Considering the Possibilities

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We recently were contacted by our agency who had a question for us concerning our referral preference. (For those of you outside of the adoption world, that means what are we looking for in our child). To be more specific, she asked what was our “ideal referral preference”? I had to clarify because the term ‘ideal’ is never used in a non-delusional manner in this world. Nothing is ever ideal. There are unexpected and undesired twists and turns around every corner and ‘ideal’ hints at perfect. She explained that since the immigration department in the DRC in charge of releasing children to go home has temporarily shut down to review some policies, our agency decided to stop taking in new clients until that is resolved. They have a total of 3 families who have not yet been matched with children which means they essentially don’t have a waiting line. If our ideal referral preference currently existed in an orphanage that they work with, it was ours.

This is unheard of. Applicants give their preferences and fall in line behind many others who are looking for the same child. You’re given a number. You wait and watch as you move forward in line, as more and more families receive the same type of child you’re looking and praying for. You wait. It’s amazing to see how God has managed to allow this situation with immigration to become a blessing in some ways, even though it’s an incredible burden to many who would otherwise be bringing their children home during this time.

The second part of this particular phone call was that the two DRC lawyers that our agency uses both allow for adoptive families to accept a child referral before all of our paperwork is sent over. Which means we could in theory receive a referral for our ideal preference once our home study is completed. Based on our 6 week waiting period for the FBI, that would be as early as January 6th. (insert joyous shout here). (now insert realization of unprepared emotions here). We weren’t anticipating having a referral until July. Maybe. That’s a big difference when you’re trying to budget and plan for these steps financially. Each step has a price, non of which are what we would consider to be small, but the referral acceptance step is the biggest aside from actually traveling, but not by much. If the finances aren’t there when it’s time for us to accept a referral, we lose it and have to wait for another. It’s a conflicting set of feelings.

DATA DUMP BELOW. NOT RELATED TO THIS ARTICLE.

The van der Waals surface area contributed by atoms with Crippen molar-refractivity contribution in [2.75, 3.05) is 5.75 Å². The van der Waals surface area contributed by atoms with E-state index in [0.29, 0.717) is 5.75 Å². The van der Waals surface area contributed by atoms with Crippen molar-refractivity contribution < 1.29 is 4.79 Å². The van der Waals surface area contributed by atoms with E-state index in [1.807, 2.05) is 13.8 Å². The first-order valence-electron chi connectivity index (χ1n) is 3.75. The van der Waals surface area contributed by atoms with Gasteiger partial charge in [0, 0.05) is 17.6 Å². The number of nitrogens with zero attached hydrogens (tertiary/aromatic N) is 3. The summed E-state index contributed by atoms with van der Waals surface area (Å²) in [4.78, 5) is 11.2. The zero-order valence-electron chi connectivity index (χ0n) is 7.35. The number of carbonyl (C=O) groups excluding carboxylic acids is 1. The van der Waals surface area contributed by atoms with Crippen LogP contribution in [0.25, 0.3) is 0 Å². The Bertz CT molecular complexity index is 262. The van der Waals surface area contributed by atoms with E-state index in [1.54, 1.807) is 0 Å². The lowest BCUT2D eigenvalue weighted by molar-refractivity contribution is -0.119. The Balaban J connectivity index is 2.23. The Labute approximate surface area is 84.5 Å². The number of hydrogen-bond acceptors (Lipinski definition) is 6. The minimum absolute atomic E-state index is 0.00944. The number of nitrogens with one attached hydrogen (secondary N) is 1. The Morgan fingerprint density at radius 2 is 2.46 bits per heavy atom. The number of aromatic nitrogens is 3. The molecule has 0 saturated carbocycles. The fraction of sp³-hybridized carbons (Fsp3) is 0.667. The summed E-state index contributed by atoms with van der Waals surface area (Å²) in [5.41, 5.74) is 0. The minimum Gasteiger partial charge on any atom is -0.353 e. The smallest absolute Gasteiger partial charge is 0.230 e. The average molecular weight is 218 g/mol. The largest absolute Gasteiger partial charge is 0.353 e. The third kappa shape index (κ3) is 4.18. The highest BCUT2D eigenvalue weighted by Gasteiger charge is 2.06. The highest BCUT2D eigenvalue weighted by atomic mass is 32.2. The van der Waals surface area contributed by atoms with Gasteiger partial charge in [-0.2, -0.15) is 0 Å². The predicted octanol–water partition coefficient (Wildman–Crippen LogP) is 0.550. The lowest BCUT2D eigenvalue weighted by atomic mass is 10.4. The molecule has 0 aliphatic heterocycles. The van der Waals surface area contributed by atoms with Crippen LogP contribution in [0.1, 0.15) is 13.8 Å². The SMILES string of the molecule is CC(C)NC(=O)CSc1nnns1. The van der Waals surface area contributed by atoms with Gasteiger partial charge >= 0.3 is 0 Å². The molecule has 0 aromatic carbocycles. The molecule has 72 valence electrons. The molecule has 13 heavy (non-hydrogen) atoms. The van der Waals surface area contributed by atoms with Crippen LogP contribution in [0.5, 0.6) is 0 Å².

Having our referral that early, and children being allowed to leave come September (fingers crossed) means that we could very well have had our last Christmas without children. There could be more stockings hung on the mantle. We might actually go look at Christmas lights and decorate cookies and go find a store with an old guy in a red suit. We might have just enjoyed our last Christmas sleeping in… The possibility of being a larger family this time next year is real. We’re excited about the future, yet stressed about what that could mean for the present.

So while this process is showing that it has great potential to be an amazing ride, we ask that you join us in prayer that we hold strong in our faith and that the children waiting to come home are kept safe.

 

Until next time,

Sarah

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